BX-12 Yes, I‘m here, I'm still in the Bronx, in the cradle of muscles and bones – on the bus, filled up to the brim, listening to the "back door!" scream, squeezing me between exotic beauties, tempted by their round booties… Well, on the way to work, preparing my physics lecture ad hoc. New York, 27 February 2013 (From my book "Americanisms" https://www.lulu.com/en/us/shop/dmitry-garanin/americanisms/ebook/product-1ng88keq.html?page=1&pageSize=4)
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FACEBOOK vs PUBLISHERS I was reading about the conflict between Facebook and Australia because of the new law currently prepared by the Australian government. The essence of the conflict is this. News companies create pages on Facebook where they post their content. Facebook users read this content and thereby increase Facebook’s advertising revenue. The new Australian law requires that Facebook shares this revenue with content providers. Facebook does not want to share money arguing that “Publishers willingly choose to post news on Facebook, as it allows them to sell more subscriptions, grow their audiences and increase advertising revenue.” That is, Facebook allows publishers to use its platform to promote their own main sites where they earn more money. This is a service from Facebook and, probably, publishers have to pay Facebook instead of Facebook paying publishers. This is a real question of healthy financial balance. Now, the Facebook-Australia conflict is only a top of the iceberg. There are many Facebook users who publish their own content that becomes popular and attracts other users and increases Facebook's advertising revenue. These Facebook publishers do not have their commercial web sites that they could promote on Facebook. They exist only on Facebook and Facebook does not pay them for their efforts. If the law obliging Facebook to pay the publishers presenting their commercial news outlets be adopted, a similar question will arise concerning the Facebook-only content providers. This is a Pandora box for Facebook.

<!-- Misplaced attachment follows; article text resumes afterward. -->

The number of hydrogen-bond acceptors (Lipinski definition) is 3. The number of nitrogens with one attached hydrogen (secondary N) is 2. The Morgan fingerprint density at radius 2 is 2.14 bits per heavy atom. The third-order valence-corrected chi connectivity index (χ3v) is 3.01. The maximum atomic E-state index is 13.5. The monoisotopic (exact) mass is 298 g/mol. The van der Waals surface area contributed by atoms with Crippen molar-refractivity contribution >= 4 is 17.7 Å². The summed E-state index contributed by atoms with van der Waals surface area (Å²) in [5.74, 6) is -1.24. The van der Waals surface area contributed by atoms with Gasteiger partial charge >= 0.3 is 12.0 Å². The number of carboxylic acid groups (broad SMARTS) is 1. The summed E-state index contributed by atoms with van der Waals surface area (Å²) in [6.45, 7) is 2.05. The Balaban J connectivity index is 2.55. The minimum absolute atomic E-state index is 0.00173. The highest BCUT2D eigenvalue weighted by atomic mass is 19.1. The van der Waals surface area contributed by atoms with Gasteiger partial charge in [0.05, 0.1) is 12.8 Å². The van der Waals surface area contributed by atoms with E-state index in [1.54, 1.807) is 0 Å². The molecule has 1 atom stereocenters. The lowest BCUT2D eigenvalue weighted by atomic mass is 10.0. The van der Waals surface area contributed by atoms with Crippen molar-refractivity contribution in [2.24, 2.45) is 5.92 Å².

More from Дмитрий Гаранин

FACEBOOK vs PUBLISHERS I was reading about the conflict between Facebook and Australia because of the new law currently prepared by the Australian government. The essence of the conflict is this. News companies create pages on Facebook where they post their content. Facebook users read this content and thereby increase Facebook’s advertising revenue. The new Australian law requires that Facebook shares this revenue with content providers. Facebook does not want to share money arguing that “Publishers willingly choose to post news on Facebook, as it allows them to sell more subscriptions, grow their audiences and increase advertising revenue.” That is, Facebook allows publishers to use its platform to promote their own main sites where they earn more money. This is a service from Facebook and, probably, publishers have to pay Facebook instead of Facebook paying publishers. This is a real question of healthy financial balance. Now, the Facebook-Australia conflict is only a top of the iceberg. There are many Facebook users who publish their own content that becomes popular and attracts other users and increases Facebook's advertising revenue. These Facebook publishers do not have their commercial web sites that they could promote on Facebook. They exist only on Facebook and Facebook does not pay them for their efforts. If the law obliging Facebook to pay the publishers presenting their commercial news outlets be adopted, a similar question will arise concerning the Facebook-only content providers. This is a Pandora box for Facebook.